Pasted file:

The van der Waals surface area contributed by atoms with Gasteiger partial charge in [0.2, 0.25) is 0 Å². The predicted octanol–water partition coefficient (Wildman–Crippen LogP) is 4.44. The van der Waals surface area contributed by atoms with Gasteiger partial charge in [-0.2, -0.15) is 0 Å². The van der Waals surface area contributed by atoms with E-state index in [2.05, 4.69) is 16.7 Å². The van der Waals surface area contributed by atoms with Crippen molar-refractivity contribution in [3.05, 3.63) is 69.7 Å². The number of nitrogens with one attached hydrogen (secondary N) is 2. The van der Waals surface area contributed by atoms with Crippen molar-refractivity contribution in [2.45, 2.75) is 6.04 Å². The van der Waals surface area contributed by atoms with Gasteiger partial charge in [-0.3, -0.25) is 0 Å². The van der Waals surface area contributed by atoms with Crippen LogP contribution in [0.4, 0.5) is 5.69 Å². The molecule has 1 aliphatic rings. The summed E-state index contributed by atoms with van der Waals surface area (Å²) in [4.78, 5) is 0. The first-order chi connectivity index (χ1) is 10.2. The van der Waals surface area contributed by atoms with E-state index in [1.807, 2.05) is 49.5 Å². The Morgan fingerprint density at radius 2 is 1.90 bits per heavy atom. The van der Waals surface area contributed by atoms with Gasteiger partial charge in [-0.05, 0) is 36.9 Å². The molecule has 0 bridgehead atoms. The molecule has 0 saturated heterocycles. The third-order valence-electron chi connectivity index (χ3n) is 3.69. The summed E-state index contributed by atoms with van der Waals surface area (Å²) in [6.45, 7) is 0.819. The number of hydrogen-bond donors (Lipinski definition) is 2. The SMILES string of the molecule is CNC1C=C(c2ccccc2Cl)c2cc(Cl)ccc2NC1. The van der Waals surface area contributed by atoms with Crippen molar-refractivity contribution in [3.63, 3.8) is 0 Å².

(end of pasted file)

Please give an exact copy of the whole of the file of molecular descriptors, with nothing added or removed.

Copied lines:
The van der Waals surface area contributed by atoms with Gasteiger partial charge in [0.2, 0.25) is 0 Å². The predicted octanol–water partition coefficient (Wildman–Crippen LogP) is 4.44. The van der Waals surface area contributed by atoms with Gasteiger partial charge in [-0.2, -0.15) is 0 Å². The van der Waals surface area contributed by atoms with E-state index in [2.05, 4.69) is 16.7 Å². The van der Waals surface area contributed by atoms with Crippen molar-refractivity contribution in [3.05, 3.63) is 69.7 Å². The number of nitrogens with one attached hydrogen (secondary N) is 2. The van der Waals surface area contributed by atoms with Crippen molar-refractivity contribution in [2.45, 2.75) is 6.04 Å². The van der Waals surface area contributed by atoms with Gasteiger partial charge in [-0.3, -0.25) is 0 Å². The van der Waals surface area contributed by atoms with Crippen LogP contribution in [0.4, 0.5) is 5.69 Å². The molecule has 1 aliphatic rings. The summed E-state index contributed by atoms with van der Waals surface area (Å²) in [4.78, 5) is 0. The first-order chi connectivity index (χ1) is 10.2. The van der Waals surface area contributed by atoms with E-state index in [1.807, 2.05) is 49.5 Å². The Morgan fingerprint density at radius 2 is 1.90 bits per heavy atom. The van der Waals surface area contributed by atoms with Gasteiger partial charge in [-0.05, 0) is 36.9 Å². The molecule has 0 bridgehead atoms. The molecule has 0 saturated heterocycles. The third-order valence-electron chi connectivity index (χ3n) is 3.69. The summed E-state index contributed by atoms with van der Waals surface area (Å²) in [6.45, 7) is 0.819. The number of hydrogen-bond donors (Lipinski definition) is 2. The SMILES string of the molecule is CNC1C=C(c2ccccc2Cl)c2cc(Cl)ccc2NC1. The van der Waals surface area contributed by atoms with Crippen molar-refractivity contribution in [3.63, 3.8) is 0 Å².